Education is central to AsIAm’s work.
We aim to educate professionals who work with children and young people, to make them more autism aware and provide supports on using inclusive practices in school. We also seek to educate the children and young people themselves, to help them gain a greater understanding of how autism affects their peers.
We are now launching workshops for families, to support those who have autistic children and to educate and build awareness among those for whom the condition is not a prevalent part of daily life.
Workshops for School Staff
Our workshops are designed for staff members working within an educational setting (e.g., teachers, special needs assistants, principals, deputy principals etc.) Those whose roles do not always involve directly working with children and young people (e.g., caretakers, clerical staff, librarians, secretaries, etc.) are also welcome to attend.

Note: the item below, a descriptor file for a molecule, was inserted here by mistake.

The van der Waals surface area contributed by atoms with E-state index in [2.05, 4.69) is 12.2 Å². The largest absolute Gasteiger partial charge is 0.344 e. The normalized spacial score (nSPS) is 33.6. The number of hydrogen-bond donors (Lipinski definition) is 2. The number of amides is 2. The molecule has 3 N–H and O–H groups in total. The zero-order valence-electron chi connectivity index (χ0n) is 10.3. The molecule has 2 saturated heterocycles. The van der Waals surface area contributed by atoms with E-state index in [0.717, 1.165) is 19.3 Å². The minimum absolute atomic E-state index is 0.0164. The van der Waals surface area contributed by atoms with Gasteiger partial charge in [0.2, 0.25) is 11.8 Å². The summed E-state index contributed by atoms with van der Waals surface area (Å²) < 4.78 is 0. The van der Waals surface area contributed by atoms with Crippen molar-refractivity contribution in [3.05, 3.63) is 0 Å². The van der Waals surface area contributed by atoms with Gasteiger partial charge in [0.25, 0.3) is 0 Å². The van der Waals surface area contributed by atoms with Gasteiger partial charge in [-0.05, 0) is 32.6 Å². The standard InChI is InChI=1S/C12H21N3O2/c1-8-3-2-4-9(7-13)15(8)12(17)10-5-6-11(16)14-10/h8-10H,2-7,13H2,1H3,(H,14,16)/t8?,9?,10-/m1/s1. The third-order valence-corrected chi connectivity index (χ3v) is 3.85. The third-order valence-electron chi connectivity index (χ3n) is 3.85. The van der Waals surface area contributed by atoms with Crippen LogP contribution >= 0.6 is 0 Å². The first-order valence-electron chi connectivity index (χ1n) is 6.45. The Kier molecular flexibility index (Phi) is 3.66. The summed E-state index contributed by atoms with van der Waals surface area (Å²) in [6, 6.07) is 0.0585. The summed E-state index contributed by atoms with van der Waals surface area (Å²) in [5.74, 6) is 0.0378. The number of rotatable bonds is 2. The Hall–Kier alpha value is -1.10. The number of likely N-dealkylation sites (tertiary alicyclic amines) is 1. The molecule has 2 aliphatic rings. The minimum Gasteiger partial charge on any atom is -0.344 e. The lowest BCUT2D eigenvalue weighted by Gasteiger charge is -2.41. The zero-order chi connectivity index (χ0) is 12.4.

Workshops can last for 90 minutes to two hours. They will begin with clear and concise information about what autism is. They will discuss the diagnostic process and conditions commonly diagnosed alongside autism. Dealing with common misconceptions is a key element of these workshops, as there are so many myths out there relating to autism – specifically around its so-called ’causes’ and what it looks like.
We will encourage participants to challenge their perceptions of autism and autistic people. There will be interactive games and video footage designed to build an awareness among participants about what it is like to live as an autistic person.
Finally, the workshop facilitator will demonstrate and explain inclusive practices which can be used within the classroom and the wider school environment, followed by suggestions of useful resources for teachers and a Q&A session.